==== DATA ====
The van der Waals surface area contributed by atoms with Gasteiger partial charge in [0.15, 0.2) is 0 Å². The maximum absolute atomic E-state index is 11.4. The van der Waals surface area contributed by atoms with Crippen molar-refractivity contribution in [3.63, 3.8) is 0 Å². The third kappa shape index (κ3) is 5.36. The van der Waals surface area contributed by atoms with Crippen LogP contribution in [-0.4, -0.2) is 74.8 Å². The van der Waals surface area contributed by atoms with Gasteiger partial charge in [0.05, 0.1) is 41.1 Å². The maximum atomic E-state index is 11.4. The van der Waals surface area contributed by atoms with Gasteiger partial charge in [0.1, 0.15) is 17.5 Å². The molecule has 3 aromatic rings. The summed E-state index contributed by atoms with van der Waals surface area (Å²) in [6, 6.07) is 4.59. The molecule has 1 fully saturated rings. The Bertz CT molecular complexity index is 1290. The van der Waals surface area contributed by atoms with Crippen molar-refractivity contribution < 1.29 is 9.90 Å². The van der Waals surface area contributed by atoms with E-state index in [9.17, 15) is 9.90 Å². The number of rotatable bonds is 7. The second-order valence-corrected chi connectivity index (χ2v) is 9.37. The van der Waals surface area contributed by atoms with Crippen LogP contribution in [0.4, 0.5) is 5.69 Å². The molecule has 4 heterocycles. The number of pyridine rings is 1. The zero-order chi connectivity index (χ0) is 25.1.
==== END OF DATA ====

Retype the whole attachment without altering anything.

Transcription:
The van der Waals surface area contributed by atoms with Gasteiger partial charge in [0.15, 0.2) is 0 Å². The maximum absolute atomic E-state index is 11.4. The van der Waals surface area contributed by atoms with Crippen molar-refractivity contribution in [3.63, 3.8) is 0 Å². The third kappa shape index (κ3) is 5.36. The van der Waals surface area contributed by atoms with Crippen LogP contribution in [-0.4, -0.2) is 74.8 Å². The van der Waals surface area contributed by atoms with Gasteiger partial charge in [0.05, 0.1) is 41.1 Å². The maximum atomic E-state index is 11.4. The van der Waals surface area contributed by atoms with Gasteiger partial charge in [0.1, 0.15) is 17.5 Å². The molecule has 3 aromatic rings. The summed E-state index contributed by atoms with van der Waals surface area (Å²) in [6, 6.07) is 4.59. The molecule has 1 fully saturated rings. The Bertz CT molecular complexity index is 1290. The van der Waals surface area contributed by atoms with Crippen molar-refractivity contribution < 1.29 is 9.90 Å². The van der Waals surface area contributed by atoms with E-state index in [9.17, 15) is 9.90 Å². The number of rotatable bonds is 7. The second-order valence-corrected chi connectivity index (χ2v) is 9.37. The van der Waals surface area contributed by atoms with Crippen LogP contribution in [0.4, 0.5) is 5.69 Å². The molecule has 4 heterocycles. The number of pyridine rings is 1. The zero-order chi connectivity index (χ0) is 25.1.